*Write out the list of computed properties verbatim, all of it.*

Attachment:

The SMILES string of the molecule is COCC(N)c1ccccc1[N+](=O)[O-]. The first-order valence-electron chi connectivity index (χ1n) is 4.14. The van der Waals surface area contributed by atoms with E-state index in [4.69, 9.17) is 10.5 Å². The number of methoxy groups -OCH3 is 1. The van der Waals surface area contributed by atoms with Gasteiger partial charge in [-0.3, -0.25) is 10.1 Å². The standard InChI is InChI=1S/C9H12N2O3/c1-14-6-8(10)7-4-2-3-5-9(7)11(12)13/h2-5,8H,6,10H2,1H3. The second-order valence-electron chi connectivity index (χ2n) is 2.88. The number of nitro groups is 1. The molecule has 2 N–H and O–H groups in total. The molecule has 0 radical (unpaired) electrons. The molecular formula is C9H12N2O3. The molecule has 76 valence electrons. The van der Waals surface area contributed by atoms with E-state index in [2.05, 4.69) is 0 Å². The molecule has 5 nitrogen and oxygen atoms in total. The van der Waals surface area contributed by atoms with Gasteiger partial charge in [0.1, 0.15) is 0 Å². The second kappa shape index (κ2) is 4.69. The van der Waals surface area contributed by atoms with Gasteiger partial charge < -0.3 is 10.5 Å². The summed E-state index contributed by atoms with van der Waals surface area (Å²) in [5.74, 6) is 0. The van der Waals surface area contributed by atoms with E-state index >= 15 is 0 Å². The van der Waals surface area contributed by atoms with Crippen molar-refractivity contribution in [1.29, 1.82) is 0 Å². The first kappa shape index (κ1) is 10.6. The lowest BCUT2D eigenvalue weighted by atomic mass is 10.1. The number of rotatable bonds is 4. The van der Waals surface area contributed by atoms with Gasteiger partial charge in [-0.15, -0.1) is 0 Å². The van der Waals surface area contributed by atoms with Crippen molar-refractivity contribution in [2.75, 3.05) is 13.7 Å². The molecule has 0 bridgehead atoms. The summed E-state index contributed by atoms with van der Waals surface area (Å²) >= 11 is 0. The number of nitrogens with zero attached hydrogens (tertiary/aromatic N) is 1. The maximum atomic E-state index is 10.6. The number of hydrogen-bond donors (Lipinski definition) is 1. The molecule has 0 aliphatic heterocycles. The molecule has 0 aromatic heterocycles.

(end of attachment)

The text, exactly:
The SMILES string of the molecule is COCC(N)c1ccccc1[N+](=O)[O-]. The first-order valence-electron chi connectivity index (χ1n) is 4.14. The van der Waals surface area contributed by atoms with E-state index in [4.69, 9.17) is 10.5 Å². The number of methoxy groups -OCH3 is 1. The van der Waals surface area contributed by atoms with Gasteiger partial charge in [-0.3, -0.25) is 10.1 Å². The standard InChI is InChI=1S/C9H12N2O3/c1-14-6-8(10)7-4-2-3-5-9(7)11(12)13/h2-5,8H,6,10H2,1H3. The second-order valence-electron chi connectivity index (χ2n) is 2.88. The number of nitro groups is 1. The molecule has 2 N–H and O–H groups in total. The molecule has 0 radical (unpaired) electrons. The molecular formula is C9H12N2O3. The molecule has 76 valence electrons. The van der Waals surface area contributed by atoms with E-state index in [2.05, 4.69) is 0 Å². The molecule has 5 nitrogen and oxygen atoms in total. The van der Waals surface area contributed by atoms with Gasteiger partial charge in [0.1, 0.15) is 0 Å². The second kappa shape index (κ2) is 4.69. The van der Waals surface area contributed by atoms with Gasteiger partial charge < -0.3 is 10.5 Å². The summed E-state index contributed by atoms with van der Waals surface area (Å²) in [5.74, 6) is 0. The van der Waals surface area contributed by atoms with E-state index >= 15 is 0 Å². The van der Waals surface area contributed by atoms with Crippen molar-refractivity contribution in [1.29, 1.82) is 0 Å². The first kappa shape index (κ1) is 10.6. The lowest BCUT2D eigenvalue weighted by atomic mass is 10.1. The number of rotatable bonds is 4. The van der Waals surface area contributed by atoms with Gasteiger partial charge in [-0.15, -0.1) is 0 Å². The van der Waals surface area contributed by atoms with Crippen molar-refractivity contribution in [2.75, 3.05) is 13.7 Å². The molecule has 0 bridgehead atoms. The summed E-state index contributed by atoms with van der Waals surface area (Å²) >= 11 is 0. The number of nitrogens with zero attached hydrogens (tertiary/aromatic N) is 1. The maximum atomic E-state index is 10.6. The number of hydrogen-bond donors (Lipinski definition) is 1. The molecule has 0 aliphatic heterocycles. The molecule has 0 aromatic heterocycles.